What is Clearcutting?
This article is written by Michael W. Skenfield, Registered Professional Forester No. 1597 in the state of California, and distributed as an educational tool by the Sierra Nevada Logging Museum, White Pines, California. Mr. Skenfield has been a forester in the Sierra Nevada Range for over 50 years. He is also a soil erosion specialist and a Professional Wetland Scientist.
Based on the science of Forestry, timber harvests are a forest improvement tool, not a means of economic gain. Economics comes into play as part the harvesting process because the sale of timber provides the revenue for conducting forest improvement and protection work. Economics is not what determines a timber harvest method. Harvest methods are based on what a specific forest type needs to maintain a healthy and sustainable tree population.
There are two basic harvest methods recognized by the science of Forestry for the Mixed Conifer (ponderosa pine, sugar pine, incense cedar and white fir) forests of the Sierra Nevada Range:
choosing individual trees based on their health (susceptibility to bark-beetle attack or a weakened condition from disease) and on their dominance over vigorous young trees attempting to attain a mature position in the forest. Choosing trees for removal must also be based on what provides for the sustained yield (long-term production) of the forest.
Regeneration (clearcut) –
removing all trees in a given area so that the forest block can be regenerated (replanted). In Mixed Conifer this method can only be chosen when the existing forest area is in poor condition (from fire, insect attack, disease or from previous logging operations) so that a healthy forest cannot be maintained. An important objective for the forest land owner is for the forest land to produce as much growth(volume) as it can for the given soil and water available. This is much like an orchard owner choosing to rip out (clearcut) a field of fruit trees that have become old and unhealthy. On privately-owned timber land, regeneration harvests must be replanted and must reach a standard density (stocking) within five years or the area must be planted again. This requirement and many other strict standards are set for timber harvest operations on private land under the California Forest Practice Act (Z’berg-Nejedley 1973) and the California Forest Practice Rules Article 3. Silvicultural Methods. Please check out the website for further clarification: http://www.calfire.ca.gov/resource_mgt/downloads/2013_FP_Rulebook.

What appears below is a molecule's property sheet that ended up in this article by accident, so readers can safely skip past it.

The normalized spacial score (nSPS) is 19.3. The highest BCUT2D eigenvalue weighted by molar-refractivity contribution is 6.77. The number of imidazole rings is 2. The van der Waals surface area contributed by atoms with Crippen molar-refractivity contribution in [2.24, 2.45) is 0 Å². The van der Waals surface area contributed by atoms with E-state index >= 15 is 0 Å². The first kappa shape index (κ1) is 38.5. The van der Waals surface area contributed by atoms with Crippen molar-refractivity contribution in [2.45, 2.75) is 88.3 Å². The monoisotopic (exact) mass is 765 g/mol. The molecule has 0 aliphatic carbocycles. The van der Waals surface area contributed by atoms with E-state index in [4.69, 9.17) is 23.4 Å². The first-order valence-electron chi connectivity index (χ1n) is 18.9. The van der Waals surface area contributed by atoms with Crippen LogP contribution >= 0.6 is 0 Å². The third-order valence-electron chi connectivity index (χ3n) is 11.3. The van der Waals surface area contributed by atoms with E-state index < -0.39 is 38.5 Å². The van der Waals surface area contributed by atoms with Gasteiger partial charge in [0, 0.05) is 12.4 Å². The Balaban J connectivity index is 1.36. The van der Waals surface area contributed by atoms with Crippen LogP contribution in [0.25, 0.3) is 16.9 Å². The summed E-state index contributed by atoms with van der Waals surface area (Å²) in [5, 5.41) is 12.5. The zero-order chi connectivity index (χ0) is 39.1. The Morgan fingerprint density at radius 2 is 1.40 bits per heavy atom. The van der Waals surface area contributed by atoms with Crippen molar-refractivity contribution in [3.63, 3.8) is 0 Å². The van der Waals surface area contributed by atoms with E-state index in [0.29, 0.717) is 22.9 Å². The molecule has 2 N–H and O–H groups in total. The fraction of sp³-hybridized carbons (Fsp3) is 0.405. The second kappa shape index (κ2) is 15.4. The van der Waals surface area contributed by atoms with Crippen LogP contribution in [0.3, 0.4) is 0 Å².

To know anything about forest management practices in California, it is essential to at least browse through the Forest Practice Rules to see what the law requires of anyone cutting commercial timber species. Loggers don’t just go cut trees as they please! Trees considered Commercial Species must be harvested only after a plan has been prepared by a Registered Professional Forester and approved by the state Board of Forestry.
A proposed “clearcut” harvest must meet all the requirements of the Rules including reforestation, erosion control, wildlife protection and water quality protection. Logging contractors hired to harvest trees and transport logs must be licensed by the state (Licensed Timber Operators) and must comply with the Rules.
Since the early 1900’s our country’s foresters and loggers have worked toward conserving our natural resources. Sustained yield is the objective of sound forestry practices! Carefully planned and implemented clearcuts are a means for starting anew in areas of the forest that need a new start. Within a few years the harvested block is covered with young trees and a cycle begins for growth toward maturity. Foresters know that there are many challenges related to managing large forested acreages, but with over one hundred years of experience and continued research efforts, foresters can meet these challenges. Foresters are available to answer questions on this subject at www.sierraloggingmuseum.org